On 24 February 1934, Arsenal travelled north to play Newcastle United at St James’ Park. A 1-0 win saw the Gunners back on track to retain the Football League title which looked like it could be derailed following the untimely death of Herbert Chapman.

On the journey back to London, the train that the players were on was involved in a major accident that resulted on six of the team, including David Jack and Cliff Bastin, being tragically killed.

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“Honest” John McKenna’s Impassioned Speech

We’ve written a number of blogs on this site about Arsenal’s election to the First Division in 1919 that show that what is perceived to be the truth about the events surrounding this meeting are not what they seem. We thought that the one about the precedent of what happened when the First Division was expanded would be the last one as we believed that there were no more “facts” left to be dispelled.

However, we’ve now found another story that doesn’t appear to be what it seems.

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Owner, majority shareholder or something else?

If you’ve read any books that tell the history of Arsenal (or even Chelsea or Tottenham) it is very likely that you would have read about Henry Norris arriving like a knight in shining armour to save Arsenal from extinction in 1910. Some histories will say that he bought the club, some will say that he was the majority shareholder.

However, neither is correct. And by quite a considerable way.

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The Clock Revisited

We all know the original clock was placed on the Laundry End in 1930 and after some shenanigans with the FA and Highbury redevelopment it was moved to the College End in 1935.

We wrote as much in a recent blog and article for the club magazine.

However, all may not be as we all had assumed as new detail has emerged which shows the clock most likely began its life on the West Terrace, within an information centre on the South-West corner of the ground before moving to the Laundry End a few years later.

At the start of the week Andy told me that the Illustrated Sporting and Dramatic News had been placed on the British Library website. This was exciting news for historians as the publication “did what it said on the tin” – it being a weekly paper that began in the Victorian period to provide the interested populace a multitude of drawings and photos of current sporting and artistic news and events. As such it provides insight that words can not convey.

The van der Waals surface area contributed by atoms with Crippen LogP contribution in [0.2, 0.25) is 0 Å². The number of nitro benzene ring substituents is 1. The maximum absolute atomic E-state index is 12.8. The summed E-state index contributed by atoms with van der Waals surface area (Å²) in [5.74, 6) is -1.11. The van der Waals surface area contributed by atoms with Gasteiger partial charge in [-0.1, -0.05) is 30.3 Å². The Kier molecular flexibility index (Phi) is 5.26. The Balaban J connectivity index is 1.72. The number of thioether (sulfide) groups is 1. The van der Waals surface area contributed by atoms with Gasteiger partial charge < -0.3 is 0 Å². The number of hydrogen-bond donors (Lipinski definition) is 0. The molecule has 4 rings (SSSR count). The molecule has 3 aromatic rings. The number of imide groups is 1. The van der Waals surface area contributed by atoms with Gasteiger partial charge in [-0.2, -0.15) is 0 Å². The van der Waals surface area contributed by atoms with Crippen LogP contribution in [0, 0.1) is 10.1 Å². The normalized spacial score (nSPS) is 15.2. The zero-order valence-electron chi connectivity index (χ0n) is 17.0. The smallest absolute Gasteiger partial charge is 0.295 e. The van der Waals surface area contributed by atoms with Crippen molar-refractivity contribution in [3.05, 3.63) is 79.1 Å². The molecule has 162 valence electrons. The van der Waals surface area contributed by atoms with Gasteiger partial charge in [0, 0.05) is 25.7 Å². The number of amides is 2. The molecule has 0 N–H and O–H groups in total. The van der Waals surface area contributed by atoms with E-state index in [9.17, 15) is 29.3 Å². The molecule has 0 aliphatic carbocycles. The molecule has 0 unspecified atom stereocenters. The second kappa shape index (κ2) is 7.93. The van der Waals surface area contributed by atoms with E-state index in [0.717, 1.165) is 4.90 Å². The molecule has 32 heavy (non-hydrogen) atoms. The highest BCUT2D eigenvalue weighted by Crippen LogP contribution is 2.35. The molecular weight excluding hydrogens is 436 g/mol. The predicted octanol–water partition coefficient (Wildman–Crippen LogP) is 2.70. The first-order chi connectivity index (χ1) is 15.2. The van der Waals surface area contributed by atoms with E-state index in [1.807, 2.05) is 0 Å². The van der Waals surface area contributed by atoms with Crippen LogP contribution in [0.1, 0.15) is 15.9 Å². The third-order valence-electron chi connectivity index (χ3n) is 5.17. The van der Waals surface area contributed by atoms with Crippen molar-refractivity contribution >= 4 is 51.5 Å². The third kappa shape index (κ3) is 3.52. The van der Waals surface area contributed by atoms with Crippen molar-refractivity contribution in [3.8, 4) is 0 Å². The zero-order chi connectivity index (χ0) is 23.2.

He then said look at this beauty from the Illustrated Sporting and Dramatic News 1930:

The Original Clock in the information centre at Highbury - 20 September 1930

The Original Clock in the Information Centre at Highbury – 20 September 1930*

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The Architects plans for Highbury 1913

highburya

These block plans sat in a dusty file for over 100 years until put up for auction in a  general sale of various aspects of a member of the pre WW1 Islington planning dept.  Stamped as being received by the Islington Engineering and surveyor’s department on both 22 May and then 9 June 1913.

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Arsenal’s Great Danes

Staevnet 1 Arsenal 7

Arsenal: McKechnie, Magill, McCullough, Brown, Ure, Groves, MacLeod, Strong, Baker, Eastham, Armstrong.

53 years ago today Arsenal made their first foray in European competition when they played Staevnet, a combined Copenhagen XI, in the Inter Cities Fairs Cup. The Gunners had qualified for the competition, despite having finished seventh in the First Division, by virtue of the fact that teams above them were not eligible as the cities in which they were based did not host an annual trade fair. Possibly the most obscure qualifying criterion for a football competition. Read More →

Arsenal Charity work

St Dunstan’s Hostel for Blinded Soldiers and Sailors

Previously we published a short blog based on EC Williamson and his work at Regents Park with St Dunstan’s.

Looking into the story it became apparent that while Williamson was the torch bearer for the charity, the club as a whole gave great assistance in the few years after the First World War.

st dunstans

Courtesy of the Blind Veterans UK

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